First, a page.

Independent operators for Delhaize and CBA 32bis

At the special Works Council meeting earlier this month on Tuesday, 7 March, Delhaize announced that it will “franchise” their 128 supermarkets, which it still runs by itself. To calm pressing public concern, the management immediately indicated that there would be no dismissals but the so-called “CBA 32bis” would be applied. CBA 32bis governs the transfer of employees from one company (or part of it) to another in order to preserve the wage- and working conditions of the personnel. Although this view in itself is correct, it is subject to some nuances. The franchisee will be obliged to take over the personnel who are hired to work in the supermarket concerned, but it will not be bound forever to the wage- and working conditions that Delhaize granted.

Scope of application of Collective Bargaining Agreement No. 32bis

The employees’ right to keep their wage- and working conditions in the event of a transfer of undertaking stems from an EU Directive. Collective Bargaining Agreement (CBA) No. 32bis is the transposition of this Directive into Belgian law. Therefore, strictly speaking, the rules are not laid down in a statute but rather in an agreement that was concluded with labour union partners across all sectors, so it certainly bears some weight.

CBA No. 32bis must be applied whenever there is a “transfer” of an undertaking, i.e., “the transfer of an economic entity that retains its identity, meaning an organized grouping of resources that has the objective of pursuing an economic activity, whether or not that activity is central or ancillary.

The transfer of an undertaking in the sense of CBA No. 32bis therefore implies three conditions: 1) a change of employer, 2) a transfer of an undertaking or part of it, and 3) an agreement between the employer that transfers its undertaking and the employer that takes this over.

In Delhaize’s case, these conditions are fulfilled: 1) “Delhaize” is no longer the employer, and the franchisee will take over the authority that Delhaize has over its staff, 2) every individual supermarket is considered a part of an undertaking, and each supermarket will be transferred together with all its elements so that it can continue to carry out the same business activities afterwards, and 3) an agreement will be concluded between Delhaize (the franchisor) and a franchisee.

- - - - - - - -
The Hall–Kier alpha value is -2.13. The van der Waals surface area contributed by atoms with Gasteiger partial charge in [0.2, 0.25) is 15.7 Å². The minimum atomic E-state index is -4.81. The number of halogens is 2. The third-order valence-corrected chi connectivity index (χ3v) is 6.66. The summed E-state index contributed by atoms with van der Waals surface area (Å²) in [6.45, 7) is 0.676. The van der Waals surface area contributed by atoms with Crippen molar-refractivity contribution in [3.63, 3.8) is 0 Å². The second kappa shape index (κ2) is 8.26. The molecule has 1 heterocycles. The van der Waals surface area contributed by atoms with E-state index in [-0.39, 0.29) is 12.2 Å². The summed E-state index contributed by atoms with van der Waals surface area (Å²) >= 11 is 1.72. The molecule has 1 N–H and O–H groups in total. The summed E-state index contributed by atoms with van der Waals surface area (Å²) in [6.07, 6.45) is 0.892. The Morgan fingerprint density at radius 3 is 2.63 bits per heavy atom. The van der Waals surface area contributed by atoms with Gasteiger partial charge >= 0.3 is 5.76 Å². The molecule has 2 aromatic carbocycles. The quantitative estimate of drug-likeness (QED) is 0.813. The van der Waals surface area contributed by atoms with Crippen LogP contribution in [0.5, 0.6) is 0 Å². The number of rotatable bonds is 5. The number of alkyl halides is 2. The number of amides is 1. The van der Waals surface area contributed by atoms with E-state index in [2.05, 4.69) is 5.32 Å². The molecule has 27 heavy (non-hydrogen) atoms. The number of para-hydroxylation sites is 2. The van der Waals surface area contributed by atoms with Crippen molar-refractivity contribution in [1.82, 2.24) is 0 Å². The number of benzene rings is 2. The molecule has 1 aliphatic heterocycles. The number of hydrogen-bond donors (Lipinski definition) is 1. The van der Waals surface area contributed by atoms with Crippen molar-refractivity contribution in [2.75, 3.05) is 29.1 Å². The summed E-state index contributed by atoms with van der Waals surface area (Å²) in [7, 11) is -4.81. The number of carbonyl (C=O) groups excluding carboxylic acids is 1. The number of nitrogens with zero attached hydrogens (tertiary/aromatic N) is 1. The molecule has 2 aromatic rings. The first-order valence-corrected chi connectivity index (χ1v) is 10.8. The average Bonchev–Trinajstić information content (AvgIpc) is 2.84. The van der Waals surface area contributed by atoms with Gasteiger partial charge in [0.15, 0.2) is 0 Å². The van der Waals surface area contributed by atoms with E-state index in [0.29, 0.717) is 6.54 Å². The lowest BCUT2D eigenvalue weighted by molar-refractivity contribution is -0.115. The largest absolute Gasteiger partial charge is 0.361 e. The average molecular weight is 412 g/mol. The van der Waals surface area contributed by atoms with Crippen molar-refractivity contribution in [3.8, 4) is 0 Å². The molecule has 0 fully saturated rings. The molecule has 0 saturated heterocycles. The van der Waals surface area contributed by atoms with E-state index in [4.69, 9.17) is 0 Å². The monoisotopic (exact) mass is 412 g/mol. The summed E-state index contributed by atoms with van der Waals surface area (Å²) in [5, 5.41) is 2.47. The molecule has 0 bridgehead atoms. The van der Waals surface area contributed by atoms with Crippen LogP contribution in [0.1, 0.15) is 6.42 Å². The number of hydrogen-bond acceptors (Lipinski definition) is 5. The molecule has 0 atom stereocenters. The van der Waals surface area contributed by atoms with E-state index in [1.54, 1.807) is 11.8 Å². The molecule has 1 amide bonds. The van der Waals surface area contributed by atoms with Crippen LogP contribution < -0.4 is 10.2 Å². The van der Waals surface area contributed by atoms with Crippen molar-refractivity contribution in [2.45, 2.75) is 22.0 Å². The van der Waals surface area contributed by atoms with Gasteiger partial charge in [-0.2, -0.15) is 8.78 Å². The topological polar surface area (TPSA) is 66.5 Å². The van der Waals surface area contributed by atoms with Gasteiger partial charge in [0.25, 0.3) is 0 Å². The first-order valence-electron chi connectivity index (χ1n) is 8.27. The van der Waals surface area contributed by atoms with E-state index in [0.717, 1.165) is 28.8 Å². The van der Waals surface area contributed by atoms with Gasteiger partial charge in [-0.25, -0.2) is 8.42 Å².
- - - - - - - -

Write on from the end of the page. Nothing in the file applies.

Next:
Consequent to this is that employees who are bound by an employment contract with Delhaize at the time of the transfer and who are hired to work in the part of the transferred undertaking (read: the supermarket) are “protected” by CBA No. 32bis.


Principle: retention of wage- and working conditions

The CBA stipulates that “the rights and obligations arising for the transferor under the existing employment contracts at the time of the transfer are taken over by the transferee by reason of this transfer.”

In concrete terms, the franchisee must assume the obligations that arise from the employment contracts that are in force at the time of the transfer. Therefore, by the mere fact of the transfer of the supermarket (and the signing of the franchise agreement), the entire work force are transferred as well—and this by operation of law, thus completely automatically. There’s even no need to conclude a new employment contract or sign any addendum, which indicates the employee’s consent to be transferred.

Because of the fact that the employment contracts are transferred in their entirety with all of their substantive provisions and conditions, the transferred employees have the right to demand that the individual and collective working conditions under their contracts be retained.

An important note here is that employees may never be compelled to join the franchisee. Nor are they allowed to oppose the transfer of their employment contract and demand that they remain employed at Delhaize. Despite this, however, they do have the right to refuse to continue the employment relationship with the franchisee.


Individual working conditions

The franchisee must adhere to the individual working conditions, which are integral to the employment contract. These conditions include the remuneration, the job position, the tenure (or length of service), the work scheme, etc. For example, the tenure of the transferred employee, which is taken into account when determining the termination notice period if the franchisee were to proceed to a dismissal, starts from the time when the employee started working at Delhaize.